Coptic villagers hold funeral in street while church remains closed

11-02-2019 12:13 AM

Nader Shukry

For the third time, the Coptic villagers of Koum al-Raheb in Samalout, Minya, some 250km south of Cairo, had no option but to hold a funeral service on a street in the village after their church was closed by the police in December 2018.

Last week, the funeral service for Nazmy Boutros Sidhom was held on a village road in Koum al-Raheb . Hundreds of Copts gathered before his coffin as the priests held the ritual funeral prayers.

One of the Coptic villagers said: “This is the third time we had to hold a service in the street since the closure of the church. Our Muslim neighbours came to offer condolences.” Together with the other Copts, he demanded that the church should be reopened. “Worship,” he said, “is one of our basic rights”

Sunday 9 December had seen the Copts in Koum al-Raheb open a new, unlicensed church in the village and hold Mass inside. The police got wind of the activity and arrived at the site demanding immediate closure of the church.

The Copts persuaded the police to wait for Mass to conclude before closing the building, which they did and confiscated its keys.

Monday morning, local government employees arrived to the church to cut off water and electricity from the building through removing the electricity and water metres, a standard measure taken against unlicensed buildings. The village Copts gathered around the church to oppose this procedure, and stood praying out loud in the street in front of the four-storey building.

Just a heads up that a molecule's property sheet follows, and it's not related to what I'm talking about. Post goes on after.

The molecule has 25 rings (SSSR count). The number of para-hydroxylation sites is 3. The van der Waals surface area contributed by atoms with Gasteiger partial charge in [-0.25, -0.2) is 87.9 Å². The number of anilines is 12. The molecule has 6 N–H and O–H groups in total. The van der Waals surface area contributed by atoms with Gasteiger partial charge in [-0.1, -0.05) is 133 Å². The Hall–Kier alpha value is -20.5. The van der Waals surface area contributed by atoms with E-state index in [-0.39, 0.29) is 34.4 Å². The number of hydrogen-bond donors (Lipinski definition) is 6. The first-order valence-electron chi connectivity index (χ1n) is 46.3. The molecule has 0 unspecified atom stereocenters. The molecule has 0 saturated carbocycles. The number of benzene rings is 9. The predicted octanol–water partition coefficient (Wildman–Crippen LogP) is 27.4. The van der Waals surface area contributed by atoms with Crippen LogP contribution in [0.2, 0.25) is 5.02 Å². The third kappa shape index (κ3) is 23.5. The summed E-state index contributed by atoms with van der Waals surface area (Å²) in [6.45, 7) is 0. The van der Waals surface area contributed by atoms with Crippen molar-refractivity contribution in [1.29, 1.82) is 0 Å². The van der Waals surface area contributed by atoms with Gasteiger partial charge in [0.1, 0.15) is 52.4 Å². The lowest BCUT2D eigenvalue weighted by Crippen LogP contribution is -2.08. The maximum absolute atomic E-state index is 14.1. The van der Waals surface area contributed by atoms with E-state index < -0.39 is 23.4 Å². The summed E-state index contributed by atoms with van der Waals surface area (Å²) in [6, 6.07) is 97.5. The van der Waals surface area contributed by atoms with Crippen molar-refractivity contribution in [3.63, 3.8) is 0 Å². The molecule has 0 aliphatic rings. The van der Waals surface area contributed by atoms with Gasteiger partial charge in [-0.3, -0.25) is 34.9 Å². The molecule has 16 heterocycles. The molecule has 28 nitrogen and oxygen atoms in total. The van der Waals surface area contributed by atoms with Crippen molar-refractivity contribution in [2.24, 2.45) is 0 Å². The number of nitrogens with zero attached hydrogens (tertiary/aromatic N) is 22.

To Islamic cheers of “Allahu Akbar”, literally Allah is the Greatest, groups of Muslim villagers waged attacks against the houses of the Copts in the village, pelting them with stones and thumping at doors and windows.

According to the village priest who asked for his name to be withheld, the fundamentalist Muslims used the local mosque’s microphone to rally the village Muslims against the Copts. He said the new church would have served the village’s 2500 Copts, since the village includes no church.

The police arrived, made the arrests, imposed calm, and heightened security over the village.

Upon request of the Copts, a ‘pacification session’ was held the following day, attended by local politicians and security officials. It resulted in an agreement that the Copts should obtain license for the church, with a promise from the local politicians to speed up the process. It was also agreed that the detainees would be released.

The Koum al-Raheb street funeral is not the first of its kind. In another Minya village, Dimshau Hashim, Copts had to do the same thing last September.

Coptic villagers whose church was attacked hold funeral service in street

Watani International

10 February 2019

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